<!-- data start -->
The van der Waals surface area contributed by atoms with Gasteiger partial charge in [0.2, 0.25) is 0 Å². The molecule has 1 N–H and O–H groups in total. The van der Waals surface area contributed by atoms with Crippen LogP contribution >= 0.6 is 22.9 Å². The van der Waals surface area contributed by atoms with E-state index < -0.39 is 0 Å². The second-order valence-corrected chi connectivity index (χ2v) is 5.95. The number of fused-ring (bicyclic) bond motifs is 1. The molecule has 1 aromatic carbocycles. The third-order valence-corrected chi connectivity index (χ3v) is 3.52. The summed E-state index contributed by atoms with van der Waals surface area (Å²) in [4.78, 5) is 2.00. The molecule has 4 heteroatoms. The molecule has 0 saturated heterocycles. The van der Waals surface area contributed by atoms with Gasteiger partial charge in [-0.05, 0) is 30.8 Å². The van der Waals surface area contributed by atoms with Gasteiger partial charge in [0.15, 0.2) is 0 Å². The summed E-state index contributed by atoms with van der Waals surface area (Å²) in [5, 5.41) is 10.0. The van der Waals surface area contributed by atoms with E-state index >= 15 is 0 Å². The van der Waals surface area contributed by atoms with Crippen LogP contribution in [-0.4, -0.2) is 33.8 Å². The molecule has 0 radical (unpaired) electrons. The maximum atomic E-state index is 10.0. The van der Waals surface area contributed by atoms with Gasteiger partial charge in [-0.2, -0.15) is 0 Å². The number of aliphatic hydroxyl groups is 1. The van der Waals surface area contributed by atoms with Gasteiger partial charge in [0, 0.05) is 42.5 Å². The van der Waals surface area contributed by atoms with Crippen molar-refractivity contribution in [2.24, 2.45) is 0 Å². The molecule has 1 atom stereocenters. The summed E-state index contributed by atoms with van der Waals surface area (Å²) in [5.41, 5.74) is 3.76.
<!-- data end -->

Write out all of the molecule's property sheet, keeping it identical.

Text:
The van der Waals surface area contributed by atoms with Gasteiger partial charge in [0.2, 0.25) is 0 Å². The molecule has 1 N–H and O–H groups in total. The van der Waals surface area contributed by atoms with Crippen LogP contribution >= 0.6 is 22.9 Å². The van der Waals surface area contributed by atoms with E-state index < -0.39 is 0 Å². The second-order valence-corrected chi connectivity index (χ2v) is 5.95. The number of fused-ring (bicyclic) bond motifs is 1. The molecule has 1 aromatic carbocycles. The third-order valence-corrected chi connectivity index (χ3v) is 3.52. The summed E-state index contributed by atoms with van der Waals surface area (Å²) in [4.78, 5) is 2.00. The molecule has 4 heteroatoms. The molecule has 0 saturated heterocycles. The van der Waals surface area contributed by atoms with Gasteiger partial charge in [-0.05, 0) is 30.8 Å². The van der Waals surface area contributed by atoms with Gasteiger partial charge in [0.15, 0.2) is 0 Å². The summed E-state index contributed by atoms with van der Waals surface area (Å²) in [5, 5.41) is 10.0. The van der Waals surface area contributed by atoms with E-state index >= 15 is 0 Å². The van der Waals surface area contributed by atoms with Crippen LogP contribution in [-0.4, -0.2) is 33.8 Å². The molecule has 0 radical (unpaired) electrons. The maximum atomic E-state index is 10.0. The van der Waals surface area contributed by atoms with Gasteiger partial charge in [-0.2, -0.15) is 0 Å². The number of aliphatic hydroxyl groups is 1. The van der Waals surface area contributed by atoms with Gasteiger partial charge in [0, 0.05) is 42.5 Å². The van der Waals surface area contributed by atoms with Crippen molar-refractivity contribution in [2.24, 2.45) is 0 Å². The molecule has 1 atom stereocenters. The summed E-state index contributed by atoms with van der Waals surface area (Å²) in [5.41, 5.74) is 3.76.